China’s Banking System: Past, Present and Future


We’ve covered various concerns pertaining to China’s shadow banking system in a previous article, so it makes sense to also pay attention to… well, its “actual” banking system. And, right off the bat, let’s just say the “Past” dimension of this article will be very brief, for the simple fact that there isn’t really all that much to say prior to the 80s. Simply put, the central bank of China (People’s Bank of China) used to be the only game in town.

Let’s just say that prior to 1978, the banking system of China was not exactly considered a priority but once Deng Xiaoping’s reform started kicking in and China embarked on a journey toward modernization and the growth it would bring about, a modern(ized) banking system was required. And, indeed, as of the early eighties, four specialized banks were allowed to conduct business (accept deposits, facilitate transactions between various entities and so on). Needless to say, the so-called “Big Four” were state-owned:

  1. Bank of China (BOC)
  2. Industrial & Commercial Bank of China (ICBC)
  3. China Construction Bank (CCB)
  4. Agricultural Bank of China (ABC)

As of 1994, three more banks appeared, once again specialized institutions:

  1. China Development Bank (CDB)
  2. The Export-Import Bank of China
  3. The Agricultural Development Bank of China (ADBC)

When it comes to the three previously mentioned entities, while there have been IPOs which resulted in varying degrees of private ownership, the Chinese government still has a majority stake in them. However, a low double-digit number of joint stock commercial banks were allowed to enter the market and a low three-figure number of city commercial banks also appeared. Furthermore, to encourage access to capital and the development of its banking sector, the Chinese authorities gradually allowed foreign banks to establish branches in China as well as hold a minority stake in various state-owned banks.

Last year (based on preliminary 2018 data), the Chinese banking system had over $14 trillion in assets and while there is currently quite a bit more diversification going on, five state-owned banks still account for over a third of the total asset volume.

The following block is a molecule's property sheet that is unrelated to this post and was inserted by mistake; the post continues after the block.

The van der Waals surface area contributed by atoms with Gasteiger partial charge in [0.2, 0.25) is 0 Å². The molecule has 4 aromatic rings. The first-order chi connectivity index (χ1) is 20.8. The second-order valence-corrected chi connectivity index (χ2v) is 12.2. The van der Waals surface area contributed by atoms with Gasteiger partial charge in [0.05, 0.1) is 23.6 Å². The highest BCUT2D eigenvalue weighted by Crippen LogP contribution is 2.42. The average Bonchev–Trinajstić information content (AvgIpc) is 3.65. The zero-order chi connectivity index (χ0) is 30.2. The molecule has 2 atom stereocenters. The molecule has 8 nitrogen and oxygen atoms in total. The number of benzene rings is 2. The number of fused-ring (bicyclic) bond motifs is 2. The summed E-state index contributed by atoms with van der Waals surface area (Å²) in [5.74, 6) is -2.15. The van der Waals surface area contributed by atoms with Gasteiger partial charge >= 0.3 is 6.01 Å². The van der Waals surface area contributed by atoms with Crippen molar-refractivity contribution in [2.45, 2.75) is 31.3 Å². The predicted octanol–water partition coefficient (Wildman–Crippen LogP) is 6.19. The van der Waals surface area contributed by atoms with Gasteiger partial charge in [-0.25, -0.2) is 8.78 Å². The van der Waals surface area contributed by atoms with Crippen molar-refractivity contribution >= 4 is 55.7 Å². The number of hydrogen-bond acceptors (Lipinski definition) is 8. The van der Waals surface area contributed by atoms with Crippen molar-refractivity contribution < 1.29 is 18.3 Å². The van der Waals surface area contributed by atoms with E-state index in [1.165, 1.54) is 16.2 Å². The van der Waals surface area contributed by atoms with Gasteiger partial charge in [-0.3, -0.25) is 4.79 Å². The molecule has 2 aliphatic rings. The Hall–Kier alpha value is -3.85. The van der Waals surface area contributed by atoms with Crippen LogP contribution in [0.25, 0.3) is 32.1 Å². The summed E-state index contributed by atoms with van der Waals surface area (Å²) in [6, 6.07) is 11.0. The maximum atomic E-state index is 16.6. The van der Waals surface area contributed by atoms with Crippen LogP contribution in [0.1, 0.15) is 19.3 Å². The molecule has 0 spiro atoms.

Aside from (of course) the People’s Bank of China that inevitably still plays an extremely important role in the Chinese banking system, the main regulatory entity is the CBIRC (China Banking Insurance Regulatory Commission), which replaced the CBRC (China Banking Regulatory Commission) in 2018. It is also worth noting that just like in other jurisdictions such as the United States (through the FDIC) or European Union (with each EU member state having its own system in place), deposit insurance frameworks have been introduced in China as of 2015 so as to tackle banking system vulnerabilities such as bank run scenario.

As far as the future is concerned, things seem to be on the right track when it comes to the transition process, away from PBOC domination and toward a banking system that more closely resembles its Western counterparts. While this transition has facilitated much easier access to capital and provided the financial support China’s impressive growth plans needed, there are risks involved.

As mentioned in another article, while Western banks help the Chinese banking system through transfers of technology, business practices and so on… the “business practices” dimension sometimes get tricky, as reckless investing-related behaviors have also emerged and given birth to a systemically dangerous shadow banking system in China. However, in light of the fact that 2018 represented the first year in which a 6.5% YOY decline of the shadow banking system was observed, in no small part due to the attention given to this problem by the Chinese authorities, there are reasons to be moderately hopeful that China’s banking system can be kept on its modernization path without the negative aspects associated with this modernization proving to be deal-breakers.